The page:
Pawlenty’s position is surprising since even McCain — who led the Republican opposition to lifting the ban in the Senate — has said he would support implementation of repeal since it’s now the law of the land. “I think I have to do everything I can to make sure that the impact on the morale, retention, recruitment and battle effectiveness of the military is minimized as much as possible,” McCain said on Fox Business. “It is a law and I have to do whatever I can to help the men and women who are serving, particularly in combat, cope with this new situation. I will do everything I can to make it work.”

It’s also unclear how reinstating the policy would work operationally. Bringing back the policy would require gay servicemembers who come out after repeal is certified to suddenly go back into the closet or face discharge. Straight soldiers would also have to pretend they did not know about the sexual orientation of formerly-out gay members.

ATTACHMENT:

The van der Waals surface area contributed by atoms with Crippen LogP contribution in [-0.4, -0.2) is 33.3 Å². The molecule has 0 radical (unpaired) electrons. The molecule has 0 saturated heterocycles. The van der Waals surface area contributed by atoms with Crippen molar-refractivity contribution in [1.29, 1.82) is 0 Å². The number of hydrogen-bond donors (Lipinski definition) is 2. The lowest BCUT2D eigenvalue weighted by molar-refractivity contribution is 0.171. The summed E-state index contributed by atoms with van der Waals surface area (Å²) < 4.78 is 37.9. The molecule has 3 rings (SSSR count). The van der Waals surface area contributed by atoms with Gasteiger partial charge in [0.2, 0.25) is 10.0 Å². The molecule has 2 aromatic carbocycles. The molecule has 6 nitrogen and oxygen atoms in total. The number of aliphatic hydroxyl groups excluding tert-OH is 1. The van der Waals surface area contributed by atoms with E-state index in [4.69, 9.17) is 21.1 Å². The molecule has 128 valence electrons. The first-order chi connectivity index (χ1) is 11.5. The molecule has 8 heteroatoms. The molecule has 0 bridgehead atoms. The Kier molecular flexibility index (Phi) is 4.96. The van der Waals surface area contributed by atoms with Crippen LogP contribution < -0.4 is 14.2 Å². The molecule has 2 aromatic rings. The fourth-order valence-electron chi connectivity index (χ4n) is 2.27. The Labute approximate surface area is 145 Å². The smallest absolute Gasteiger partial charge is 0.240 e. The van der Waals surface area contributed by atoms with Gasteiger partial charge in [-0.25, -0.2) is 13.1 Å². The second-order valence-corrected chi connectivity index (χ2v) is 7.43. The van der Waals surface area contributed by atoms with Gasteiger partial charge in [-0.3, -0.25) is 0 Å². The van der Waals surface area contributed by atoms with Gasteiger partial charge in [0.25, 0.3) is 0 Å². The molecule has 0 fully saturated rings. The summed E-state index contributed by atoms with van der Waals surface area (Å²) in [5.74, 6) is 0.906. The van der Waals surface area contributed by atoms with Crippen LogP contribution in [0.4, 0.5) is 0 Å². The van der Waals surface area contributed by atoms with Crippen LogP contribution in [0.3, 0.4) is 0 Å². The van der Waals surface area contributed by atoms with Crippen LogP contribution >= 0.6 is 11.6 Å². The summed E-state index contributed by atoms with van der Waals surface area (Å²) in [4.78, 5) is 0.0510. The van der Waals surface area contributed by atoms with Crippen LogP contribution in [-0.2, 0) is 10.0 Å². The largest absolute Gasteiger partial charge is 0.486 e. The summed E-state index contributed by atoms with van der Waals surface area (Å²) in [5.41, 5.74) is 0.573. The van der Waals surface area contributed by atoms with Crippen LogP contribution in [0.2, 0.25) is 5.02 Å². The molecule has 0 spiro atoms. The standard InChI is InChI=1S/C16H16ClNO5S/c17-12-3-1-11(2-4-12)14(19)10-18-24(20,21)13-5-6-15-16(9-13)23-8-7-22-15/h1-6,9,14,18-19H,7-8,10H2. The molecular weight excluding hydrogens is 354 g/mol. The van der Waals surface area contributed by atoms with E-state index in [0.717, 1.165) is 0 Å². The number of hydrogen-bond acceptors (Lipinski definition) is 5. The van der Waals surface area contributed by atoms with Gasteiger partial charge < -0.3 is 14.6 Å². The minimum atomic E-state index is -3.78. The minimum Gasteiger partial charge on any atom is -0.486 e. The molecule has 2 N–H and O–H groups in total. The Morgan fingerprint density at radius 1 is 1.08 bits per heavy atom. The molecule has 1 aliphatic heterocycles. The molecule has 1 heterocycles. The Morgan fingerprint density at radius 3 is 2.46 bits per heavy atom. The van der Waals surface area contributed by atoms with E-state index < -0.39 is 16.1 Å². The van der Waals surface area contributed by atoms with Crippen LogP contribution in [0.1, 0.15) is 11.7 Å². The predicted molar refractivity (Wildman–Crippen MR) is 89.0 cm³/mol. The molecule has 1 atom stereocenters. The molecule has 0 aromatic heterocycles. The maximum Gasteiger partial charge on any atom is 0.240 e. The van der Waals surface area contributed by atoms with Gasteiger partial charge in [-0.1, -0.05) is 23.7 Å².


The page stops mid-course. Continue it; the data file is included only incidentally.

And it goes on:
Wonk Room

Tim Pawlenty Says He Would Reinstate Don’t Ask, Don’t Tell

Posted by admin | Posted in The Capitol | Posted on 13-01-2011

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Right Wing Watch’s Kyle Mantyla points out that former governor and potential presidential contender Tim Pawlenty (R-MN) has moved to the right of Sen. John McCain (R-AZ) on his support for Don’t Ask, Don’t Tell policy, telling anti-gay radio host Bryan Fischer yesterday that he would support reinstating the ban:

FISCHER: One last question, got about forty five seconds left, put you on the hot seat one more time: we just saw the ban on homosexual service in the military repealed, overturned. Conservatives will be working over the next couple of years to see that that ban is reinstated. If you become president in 2012, will you work to reinstate the prohibition on open homosexual service in the military? Would you sign such a prohibition if it got to your desk?